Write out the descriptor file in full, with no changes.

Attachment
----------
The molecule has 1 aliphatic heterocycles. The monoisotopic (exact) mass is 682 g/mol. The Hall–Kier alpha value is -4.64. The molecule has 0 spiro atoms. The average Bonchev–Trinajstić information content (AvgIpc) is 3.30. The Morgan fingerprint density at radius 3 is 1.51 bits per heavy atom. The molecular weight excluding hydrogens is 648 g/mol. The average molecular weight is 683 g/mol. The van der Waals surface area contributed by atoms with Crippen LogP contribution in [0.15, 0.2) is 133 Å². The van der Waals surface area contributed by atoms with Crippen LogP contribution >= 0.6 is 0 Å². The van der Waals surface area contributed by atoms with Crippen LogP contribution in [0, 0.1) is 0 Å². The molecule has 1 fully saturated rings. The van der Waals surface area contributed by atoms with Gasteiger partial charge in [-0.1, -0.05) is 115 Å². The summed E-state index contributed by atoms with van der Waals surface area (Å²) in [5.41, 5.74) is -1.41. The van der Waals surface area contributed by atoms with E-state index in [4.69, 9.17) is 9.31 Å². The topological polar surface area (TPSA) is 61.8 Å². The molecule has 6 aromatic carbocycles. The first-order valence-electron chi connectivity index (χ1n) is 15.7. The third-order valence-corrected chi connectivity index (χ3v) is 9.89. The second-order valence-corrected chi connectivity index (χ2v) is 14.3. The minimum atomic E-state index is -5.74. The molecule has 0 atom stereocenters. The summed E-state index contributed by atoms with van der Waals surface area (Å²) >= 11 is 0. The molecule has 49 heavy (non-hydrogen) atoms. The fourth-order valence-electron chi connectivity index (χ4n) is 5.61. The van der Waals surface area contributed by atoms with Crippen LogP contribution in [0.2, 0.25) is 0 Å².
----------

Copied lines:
The molecule has 1 aliphatic heterocycles. The monoisotopic (exact) mass is 682 g/mol. The Hall–Kier alpha value is -4.64. The molecule has 0 spiro atoms. The average Bonchev–Trinajstić information content (AvgIpc) is 3.30. The Morgan fingerprint density at radius 3 is 1.51 bits per heavy atom. The molecular weight excluding hydrogens is 648 g/mol. The average molecular weight is 683 g/mol. The van der Waals surface area contributed by atoms with Crippen LogP contribution in [0.15, 0.2) is 133 Å². The van der Waals surface area contributed by atoms with Crippen LogP contribution >= 0.6 is 0 Å². The van der Waals surface area contributed by atoms with Crippen LogP contribution in [0, 0.1) is 0 Å². The molecule has 1 fully saturated rings. The van der Waals surface area contributed by atoms with Gasteiger partial charge in [-0.1, -0.05) is 115 Å². The summed E-state index contributed by atoms with van der Waals surface area (Å²) in [5.41, 5.74) is -1.41. The van der Waals surface area contributed by atoms with E-state index in [4.69, 9.17) is 9.31 Å². The topological polar surface area (TPSA) is 61.8 Å². The molecule has 6 aromatic carbocycles. The first-order valence-electron chi connectivity index (χ1n) is 15.7. The third-order valence-corrected chi connectivity index (χ3v) is 9.89. The second-order valence-corrected chi connectivity index (χ2v) is 14.3. The minimum atomic E-state index is -5.74. The molecule has 0 atom stereocenters. The summed E-state index contributed by atoms with van der Waals surface area (Å²) >= 11 is 0. The molecule has 49 heavy (non-hydrogen) atoms. The fourth-order valence-electron chi connectivity index (χ4n) is 5.61. The van der Waals surface area contributed by atoms with Crippen LogP contribution in [0.2, 0.25) is 0 Å².